170-kilometre Maritime Link would ship power from Muskrat Falls hydroelectric project to Nova Scotia
MONTREAL—ABB Inc. has won a $400-million contract for work on the Maritime Link, the 170-kilometre subsea project that would move electricity to Nova Scotia from the Muskrat Falls project in Newfoundland and Labrador.
According to ABB, the order from Emera Inc. subsidiary NSP Maritime Link Inc. will see it build an integrated high voltage direct current (HVDC) power transmission solution to ship hydroelectricity from the massive $7-billion project in Labrador to Nova Scotia.
“ABB pioneered HVDC and is a global leader in this key transmission technology which is being increasingly deployed across a range of applications,” ABB chief executive Ulrich Spiesshofer said in a statement announcing the contract.
“Our innovative solution for this project will help integrate clean renewable energy, facilitate the efficient transmission of electricity, improve grid stability and enable power sharing.”
The 500-megawatt Maritime Link will use ABB’s light voltage source conversion (VSC) technology, which converts electric power from high voltage alternating current to HVDC.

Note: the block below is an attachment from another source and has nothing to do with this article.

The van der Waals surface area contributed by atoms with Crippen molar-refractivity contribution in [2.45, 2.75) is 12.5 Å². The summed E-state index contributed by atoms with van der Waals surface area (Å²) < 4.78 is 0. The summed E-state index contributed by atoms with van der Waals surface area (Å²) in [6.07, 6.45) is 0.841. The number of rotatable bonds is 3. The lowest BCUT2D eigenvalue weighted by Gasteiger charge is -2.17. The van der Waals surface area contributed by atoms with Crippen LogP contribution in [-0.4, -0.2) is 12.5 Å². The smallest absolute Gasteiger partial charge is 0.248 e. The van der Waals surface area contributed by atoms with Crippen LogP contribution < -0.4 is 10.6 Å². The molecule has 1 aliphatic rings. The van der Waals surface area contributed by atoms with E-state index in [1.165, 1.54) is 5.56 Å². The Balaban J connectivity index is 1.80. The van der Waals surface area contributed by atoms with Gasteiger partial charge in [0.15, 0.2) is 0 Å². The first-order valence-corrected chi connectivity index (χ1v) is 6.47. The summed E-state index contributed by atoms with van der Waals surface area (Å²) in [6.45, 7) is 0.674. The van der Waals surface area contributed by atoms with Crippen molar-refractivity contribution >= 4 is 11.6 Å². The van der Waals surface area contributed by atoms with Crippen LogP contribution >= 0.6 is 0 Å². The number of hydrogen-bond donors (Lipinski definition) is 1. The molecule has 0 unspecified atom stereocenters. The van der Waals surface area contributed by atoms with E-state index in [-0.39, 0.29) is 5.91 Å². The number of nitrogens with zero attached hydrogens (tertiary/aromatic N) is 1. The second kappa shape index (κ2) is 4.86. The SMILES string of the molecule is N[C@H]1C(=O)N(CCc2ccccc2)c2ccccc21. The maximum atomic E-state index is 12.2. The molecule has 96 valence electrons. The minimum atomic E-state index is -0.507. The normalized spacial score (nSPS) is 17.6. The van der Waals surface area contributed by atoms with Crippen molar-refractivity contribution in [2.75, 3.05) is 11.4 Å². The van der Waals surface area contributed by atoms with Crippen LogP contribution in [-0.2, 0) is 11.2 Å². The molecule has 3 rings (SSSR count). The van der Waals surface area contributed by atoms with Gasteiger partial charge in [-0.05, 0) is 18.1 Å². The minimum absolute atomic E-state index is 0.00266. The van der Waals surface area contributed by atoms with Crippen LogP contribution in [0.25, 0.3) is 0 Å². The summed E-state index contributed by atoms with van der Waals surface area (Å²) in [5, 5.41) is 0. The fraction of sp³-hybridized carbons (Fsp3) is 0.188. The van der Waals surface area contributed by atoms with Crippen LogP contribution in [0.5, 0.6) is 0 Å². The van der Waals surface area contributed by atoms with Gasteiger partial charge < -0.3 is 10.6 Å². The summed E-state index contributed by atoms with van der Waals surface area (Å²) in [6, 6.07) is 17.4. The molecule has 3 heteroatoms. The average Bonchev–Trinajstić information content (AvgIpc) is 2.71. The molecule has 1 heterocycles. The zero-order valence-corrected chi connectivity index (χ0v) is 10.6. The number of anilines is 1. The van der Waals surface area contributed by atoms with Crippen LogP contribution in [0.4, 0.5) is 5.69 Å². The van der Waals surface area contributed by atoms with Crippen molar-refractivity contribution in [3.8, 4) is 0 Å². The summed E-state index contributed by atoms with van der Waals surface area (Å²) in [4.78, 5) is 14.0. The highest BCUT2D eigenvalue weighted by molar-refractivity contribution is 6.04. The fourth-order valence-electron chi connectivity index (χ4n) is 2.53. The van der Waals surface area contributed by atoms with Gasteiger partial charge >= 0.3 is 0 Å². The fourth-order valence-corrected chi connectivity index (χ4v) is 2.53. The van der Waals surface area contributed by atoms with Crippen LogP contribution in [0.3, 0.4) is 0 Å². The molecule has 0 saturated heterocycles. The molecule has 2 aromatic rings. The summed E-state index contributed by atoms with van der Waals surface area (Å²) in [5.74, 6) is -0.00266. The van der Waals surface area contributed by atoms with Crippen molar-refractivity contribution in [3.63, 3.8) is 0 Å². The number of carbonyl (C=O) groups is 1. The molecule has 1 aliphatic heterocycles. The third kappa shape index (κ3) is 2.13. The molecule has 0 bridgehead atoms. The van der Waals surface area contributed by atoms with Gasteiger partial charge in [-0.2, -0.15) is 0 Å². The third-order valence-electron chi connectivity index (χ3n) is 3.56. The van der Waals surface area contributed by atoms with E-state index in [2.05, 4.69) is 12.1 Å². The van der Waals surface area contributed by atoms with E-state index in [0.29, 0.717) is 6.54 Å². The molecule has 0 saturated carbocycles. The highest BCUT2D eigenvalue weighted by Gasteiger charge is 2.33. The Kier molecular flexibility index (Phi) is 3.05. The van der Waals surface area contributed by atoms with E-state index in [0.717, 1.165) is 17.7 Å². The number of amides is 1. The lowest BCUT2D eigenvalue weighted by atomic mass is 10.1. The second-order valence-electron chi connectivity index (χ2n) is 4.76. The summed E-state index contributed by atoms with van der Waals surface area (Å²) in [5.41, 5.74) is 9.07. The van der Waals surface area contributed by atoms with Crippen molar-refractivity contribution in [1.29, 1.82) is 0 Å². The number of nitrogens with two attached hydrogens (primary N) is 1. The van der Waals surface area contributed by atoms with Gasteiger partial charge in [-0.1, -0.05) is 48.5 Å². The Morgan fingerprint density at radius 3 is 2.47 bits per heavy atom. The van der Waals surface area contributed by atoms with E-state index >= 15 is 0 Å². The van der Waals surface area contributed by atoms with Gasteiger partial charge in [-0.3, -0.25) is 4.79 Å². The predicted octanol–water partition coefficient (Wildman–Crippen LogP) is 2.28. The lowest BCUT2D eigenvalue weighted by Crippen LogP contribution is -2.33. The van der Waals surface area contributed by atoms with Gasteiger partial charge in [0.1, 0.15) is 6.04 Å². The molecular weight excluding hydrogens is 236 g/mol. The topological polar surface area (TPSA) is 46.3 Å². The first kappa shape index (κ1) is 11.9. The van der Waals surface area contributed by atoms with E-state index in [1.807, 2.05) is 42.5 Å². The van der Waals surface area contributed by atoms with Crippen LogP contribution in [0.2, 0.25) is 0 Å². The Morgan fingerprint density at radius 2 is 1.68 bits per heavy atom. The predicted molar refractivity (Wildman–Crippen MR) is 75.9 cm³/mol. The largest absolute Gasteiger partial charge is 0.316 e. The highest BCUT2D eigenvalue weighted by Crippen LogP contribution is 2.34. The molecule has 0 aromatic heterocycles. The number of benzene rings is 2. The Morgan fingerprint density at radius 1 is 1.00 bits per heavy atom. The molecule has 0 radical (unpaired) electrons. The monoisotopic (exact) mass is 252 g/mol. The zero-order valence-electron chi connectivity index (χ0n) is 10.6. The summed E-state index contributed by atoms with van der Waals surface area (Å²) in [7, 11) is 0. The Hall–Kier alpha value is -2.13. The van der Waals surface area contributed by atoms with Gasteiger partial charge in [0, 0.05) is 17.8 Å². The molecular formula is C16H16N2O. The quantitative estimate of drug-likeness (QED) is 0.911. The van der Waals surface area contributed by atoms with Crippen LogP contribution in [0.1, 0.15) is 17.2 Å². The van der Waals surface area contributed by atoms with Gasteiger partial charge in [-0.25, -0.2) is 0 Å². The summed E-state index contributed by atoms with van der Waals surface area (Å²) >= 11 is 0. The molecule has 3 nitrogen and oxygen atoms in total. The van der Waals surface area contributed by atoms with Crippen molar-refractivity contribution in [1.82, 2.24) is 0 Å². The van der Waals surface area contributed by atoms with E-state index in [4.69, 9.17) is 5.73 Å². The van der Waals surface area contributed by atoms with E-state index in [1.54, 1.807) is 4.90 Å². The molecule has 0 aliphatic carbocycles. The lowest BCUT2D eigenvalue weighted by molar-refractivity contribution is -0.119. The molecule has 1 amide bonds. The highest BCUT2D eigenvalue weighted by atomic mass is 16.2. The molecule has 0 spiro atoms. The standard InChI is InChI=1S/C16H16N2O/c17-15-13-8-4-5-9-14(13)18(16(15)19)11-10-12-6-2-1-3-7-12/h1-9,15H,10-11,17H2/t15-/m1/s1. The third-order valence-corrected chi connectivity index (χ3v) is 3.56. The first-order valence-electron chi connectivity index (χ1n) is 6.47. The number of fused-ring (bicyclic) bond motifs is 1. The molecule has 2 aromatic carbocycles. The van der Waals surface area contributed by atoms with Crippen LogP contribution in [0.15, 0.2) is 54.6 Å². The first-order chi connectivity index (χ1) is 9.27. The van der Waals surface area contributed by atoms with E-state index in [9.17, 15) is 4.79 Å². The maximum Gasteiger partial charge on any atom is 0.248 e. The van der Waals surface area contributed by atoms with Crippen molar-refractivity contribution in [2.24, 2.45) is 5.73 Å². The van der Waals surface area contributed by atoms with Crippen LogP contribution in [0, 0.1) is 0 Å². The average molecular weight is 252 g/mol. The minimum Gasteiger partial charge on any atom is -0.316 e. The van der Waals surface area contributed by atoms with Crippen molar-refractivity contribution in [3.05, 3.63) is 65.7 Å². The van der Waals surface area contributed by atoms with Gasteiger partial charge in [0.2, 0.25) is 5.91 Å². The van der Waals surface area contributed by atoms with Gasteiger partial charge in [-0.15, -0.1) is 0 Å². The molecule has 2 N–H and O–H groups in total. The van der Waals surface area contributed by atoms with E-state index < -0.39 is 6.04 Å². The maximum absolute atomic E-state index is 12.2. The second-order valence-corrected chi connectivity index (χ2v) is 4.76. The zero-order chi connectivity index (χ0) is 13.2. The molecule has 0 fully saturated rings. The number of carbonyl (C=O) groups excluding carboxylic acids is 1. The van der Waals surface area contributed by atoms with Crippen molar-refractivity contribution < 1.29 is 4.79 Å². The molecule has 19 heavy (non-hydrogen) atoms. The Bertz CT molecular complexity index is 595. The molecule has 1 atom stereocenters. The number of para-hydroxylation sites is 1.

According to the Swiss firm, its technology has been used in 13 of the 14 commissioned VSC links around the globe.
As part of the deal, ABB will also supply a pair of converter stations, as well as two 230-kilovolt (kV) alternating current substations in Newfoundland, one 345-kV AC substation in Nova Scotia and two cable transition stations.
“We are glad to provide Emera with an optimized solution responding to our customer’s needs and that represents the best-in-class technology,” ABB Canada senior vice-president of power systems Anders Hultberg said.
“This is an important new chapter in the power transmission industry for Canada and North America and we are committed to continue to provide excellence in this field.”
The company did not say whether it would carry out work on the contract in Canada.
First power from the Muskrat Falls hydro dam may be delayed beyond its 2017 in-service date.